Possible Shark Attack Leaves Corona Del Mar Swimmer With ‘Traumatic’ Injuries, Authorities Say

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A portion of Corona del Mar State Beach was evacuated after a swimmer was bitten in a possible shark attack Sunday afternoon, according to the Newport Beach Fire Department.

A stretch of Corona del Mar State Beach was closed after a possible shark attack on May 29, 2016. (Credit: KTLA)

A stretch of Corona del Mar State Beach was closed after a possible shark attack on May 29, 2016. (Credit: KTLA)

About 4:10 p.m., a rescue boat picked up the injured female, who had suffered "traumatic injuries," Battalion Chief Brent Jacobsen of the Fire Department said.

She appeared to have an animal bite wound on her torso, according to a statement from Tara Finnigan, the public information manager for Newport Beach.

The beachgoer's wounds were consistent with signs of a shark attack, but authorities are awaiting official confirmation, Jacobsen said.

Her condition was not immediately known, but she was alert and talking when first responders rushed her to an area hospital, Finnigan wrote in the emailed statement.

A stretch of ocean from Corona del Mar to the Newport Beach Pier has been evacuated following the incident. It would remain closed through the night and be reevaluated in the morning.

No additional information was immediately released.

Corona del Mar State Beach is an approximately half-mile long stretch of sandy shores framed by cliffs and rock jetty that form Newport Harbor's east entrance, according to the California Department of Parks and Recreation. It is a popular spot for swimmers, surfers and divers, the department's website stated.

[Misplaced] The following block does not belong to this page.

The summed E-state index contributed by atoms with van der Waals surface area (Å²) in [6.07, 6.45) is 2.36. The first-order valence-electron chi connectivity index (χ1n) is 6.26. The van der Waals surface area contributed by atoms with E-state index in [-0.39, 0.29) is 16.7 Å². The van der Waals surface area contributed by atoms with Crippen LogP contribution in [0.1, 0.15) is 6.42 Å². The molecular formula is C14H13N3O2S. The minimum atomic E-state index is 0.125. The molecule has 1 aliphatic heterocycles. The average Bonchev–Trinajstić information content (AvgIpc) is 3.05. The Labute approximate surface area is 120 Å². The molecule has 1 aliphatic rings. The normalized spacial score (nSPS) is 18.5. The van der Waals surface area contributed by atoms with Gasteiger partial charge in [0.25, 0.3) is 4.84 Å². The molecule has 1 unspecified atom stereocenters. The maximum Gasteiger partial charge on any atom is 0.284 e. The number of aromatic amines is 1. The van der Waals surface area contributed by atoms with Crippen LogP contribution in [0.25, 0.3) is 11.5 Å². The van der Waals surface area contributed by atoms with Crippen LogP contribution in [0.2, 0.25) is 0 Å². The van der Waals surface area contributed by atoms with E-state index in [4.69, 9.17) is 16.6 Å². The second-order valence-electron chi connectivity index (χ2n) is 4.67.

The area has seen a number of shark sightings in the past year.

A stretch of nearby Newport Beach was shut down last October after an 8-foot shark was spotted near the pier.

Multiple videos have also emerged online of various encounters off Dana Point and Huntington Beach between last August and this April.

Even more recently, photos surfaced of a baby shark that was found mutilated in Newport Beach, sparking an investigation earlier this month by the state's Department of Fish and Wildlife.

The El Niño conditions that began last year have been cited as a reason for an increase in the sightings along the Southern California coast.

KTLA's Stephen Acosta contributed to this story.